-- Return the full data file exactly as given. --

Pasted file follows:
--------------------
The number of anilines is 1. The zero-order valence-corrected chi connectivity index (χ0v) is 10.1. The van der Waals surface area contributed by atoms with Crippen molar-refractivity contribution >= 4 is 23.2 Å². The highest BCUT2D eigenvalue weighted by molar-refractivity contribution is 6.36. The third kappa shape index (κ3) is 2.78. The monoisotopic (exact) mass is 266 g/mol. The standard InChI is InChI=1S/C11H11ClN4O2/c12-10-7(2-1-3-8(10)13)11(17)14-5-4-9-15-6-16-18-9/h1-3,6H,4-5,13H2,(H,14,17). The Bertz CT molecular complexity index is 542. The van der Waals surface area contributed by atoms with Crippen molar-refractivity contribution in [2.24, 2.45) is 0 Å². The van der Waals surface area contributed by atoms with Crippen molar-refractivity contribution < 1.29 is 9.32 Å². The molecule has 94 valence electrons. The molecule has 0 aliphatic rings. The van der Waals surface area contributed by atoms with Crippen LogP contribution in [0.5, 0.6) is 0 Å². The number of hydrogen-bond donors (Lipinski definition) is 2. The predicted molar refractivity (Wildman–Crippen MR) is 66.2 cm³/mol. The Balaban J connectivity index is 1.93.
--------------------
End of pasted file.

The number of anilines is 1. The zero-order valence-corrected chi connectivity index (χ0v) is 10.1. The van der Waals surface area contributed by atoms with Crippen molar-refractivity contribution >= 4 is 23.2 Å². The highest BCUT2D eigenvalue weighted by molar-refractivity contribution is 6.36. The third kappa shape index (κ3) is 2.78. The monoisotopic (exact) mass is 266 g/mol. The standard InChI is InChI=1S/C11H11ClN4O2/c12-10-7(2-1-3-8(10)13)11(17)14-5-4-9-15-6-16-18-9/h1-3,6H,4-5,13H2,(H,14,17). The Bertz CT molecular complexity index is 542. The van der Waals surface area contributed by atoms with Crippen molar-refractivity contribution in [2.24, 2.45) is 0 Å². The van der Waals surface area contributed by atoms with Crippen molar-refractivity contribution < 1.29 is 9.32 Å². The molecule has 94 valence electrons. The molecule has 0 aliphatic rings. The van der Waals surface area contributed by atoms with Crippen LogP contribution in [0.5, 0.6) is 0 Å². The number of hydrogen-bond donors (Lipinski definition) is 2. The predicted molar refractivity (Wildman–Crippen MR) is 66.2 cm³/mol. The Balaban J connectivity index is 1.93.